In this paper, we develop a self-consistent Hartree-Fock approach to theoretically study the far-from-equilibrium quantum dynamics of interacting fermions, and apply this approach to explore the onset of many-body localization (MBL) in these systems. We investigate the dynamics of a state with a nonequilibrium density profile; we find that at weak disorder the density profile equilibrates rapidly, whereas for strong disorder it remains frozen on the accessible timescales. We analyze this behavior in terms of the Hartree-Fock self-energy. At weak disorder, the self-energy fluctuates strongly and can be interpreted as a self-consistent noise process. By contrast, at strong disorder the self-energy evolves with a few coherent oscillations which cannot delocalize the system. Accordingly, the nonequilibrium site-resolved spectral function shows a broad spectrum at weak disorder and sharp spikes at strong disorder. Our Hartree-Fock theory incorporates spatial fluctuations and rare-region effects. As a consequence, we find subdiffusive relaxation in random systems; but, when the system is subjected to weak quasiperiodic potentials, the subdiffusive response ceases to exist, as rare region effects are absent in this case. This self-consistent Hartree-Fock approach can be regarded as a relatively simple theory that captures much of the MBL phenomenology.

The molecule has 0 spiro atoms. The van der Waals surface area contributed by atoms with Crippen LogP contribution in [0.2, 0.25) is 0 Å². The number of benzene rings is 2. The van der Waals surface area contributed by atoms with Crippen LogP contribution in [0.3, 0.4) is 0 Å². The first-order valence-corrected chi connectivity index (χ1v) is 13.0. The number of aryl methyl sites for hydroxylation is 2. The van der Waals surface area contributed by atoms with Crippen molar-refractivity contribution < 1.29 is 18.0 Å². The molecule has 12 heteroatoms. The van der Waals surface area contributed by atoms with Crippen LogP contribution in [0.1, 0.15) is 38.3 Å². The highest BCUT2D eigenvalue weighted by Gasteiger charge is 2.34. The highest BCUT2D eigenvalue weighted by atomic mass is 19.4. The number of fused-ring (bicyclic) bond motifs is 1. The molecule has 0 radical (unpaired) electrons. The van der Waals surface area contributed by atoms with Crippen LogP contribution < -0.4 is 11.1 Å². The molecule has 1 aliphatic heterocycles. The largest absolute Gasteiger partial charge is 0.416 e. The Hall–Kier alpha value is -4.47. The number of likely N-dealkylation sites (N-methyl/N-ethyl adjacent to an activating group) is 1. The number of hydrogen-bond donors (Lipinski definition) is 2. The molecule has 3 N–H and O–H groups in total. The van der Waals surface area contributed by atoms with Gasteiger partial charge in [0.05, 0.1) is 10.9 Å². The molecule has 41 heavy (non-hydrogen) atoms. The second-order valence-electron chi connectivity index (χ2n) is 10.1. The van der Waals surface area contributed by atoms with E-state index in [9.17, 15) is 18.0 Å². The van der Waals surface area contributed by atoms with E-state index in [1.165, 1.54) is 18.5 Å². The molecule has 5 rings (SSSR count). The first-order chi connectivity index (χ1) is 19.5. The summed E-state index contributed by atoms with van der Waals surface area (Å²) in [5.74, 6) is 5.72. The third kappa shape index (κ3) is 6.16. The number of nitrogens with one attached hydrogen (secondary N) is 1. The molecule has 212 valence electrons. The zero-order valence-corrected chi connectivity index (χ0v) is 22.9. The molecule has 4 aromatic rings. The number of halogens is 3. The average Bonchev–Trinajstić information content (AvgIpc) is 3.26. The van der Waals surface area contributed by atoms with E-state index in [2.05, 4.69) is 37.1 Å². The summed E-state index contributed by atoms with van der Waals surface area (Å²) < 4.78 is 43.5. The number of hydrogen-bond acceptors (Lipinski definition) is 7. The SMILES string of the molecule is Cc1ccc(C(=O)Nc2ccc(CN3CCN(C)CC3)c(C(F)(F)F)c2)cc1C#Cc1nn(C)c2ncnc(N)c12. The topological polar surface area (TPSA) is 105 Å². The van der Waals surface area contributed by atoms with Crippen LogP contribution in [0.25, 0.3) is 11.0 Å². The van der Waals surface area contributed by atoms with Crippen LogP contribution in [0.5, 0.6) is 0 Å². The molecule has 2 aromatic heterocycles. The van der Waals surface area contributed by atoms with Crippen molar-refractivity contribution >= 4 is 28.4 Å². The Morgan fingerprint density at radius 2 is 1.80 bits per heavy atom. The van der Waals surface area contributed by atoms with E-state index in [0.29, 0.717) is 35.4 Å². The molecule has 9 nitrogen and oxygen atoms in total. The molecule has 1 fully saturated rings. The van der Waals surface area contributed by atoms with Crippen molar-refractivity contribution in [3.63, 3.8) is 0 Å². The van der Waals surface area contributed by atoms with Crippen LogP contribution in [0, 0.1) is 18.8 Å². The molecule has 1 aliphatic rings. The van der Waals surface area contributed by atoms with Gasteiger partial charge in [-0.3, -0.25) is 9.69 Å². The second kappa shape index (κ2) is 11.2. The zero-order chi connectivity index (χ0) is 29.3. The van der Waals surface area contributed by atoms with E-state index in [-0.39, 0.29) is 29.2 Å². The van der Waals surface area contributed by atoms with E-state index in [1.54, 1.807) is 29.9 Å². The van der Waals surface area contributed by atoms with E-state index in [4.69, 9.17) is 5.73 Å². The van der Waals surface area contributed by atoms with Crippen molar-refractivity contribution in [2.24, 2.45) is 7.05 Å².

All Science Journal Classification (ASJC) codes
- Electronic, Optical and Magnetic Materials
- Condensed Matter Physics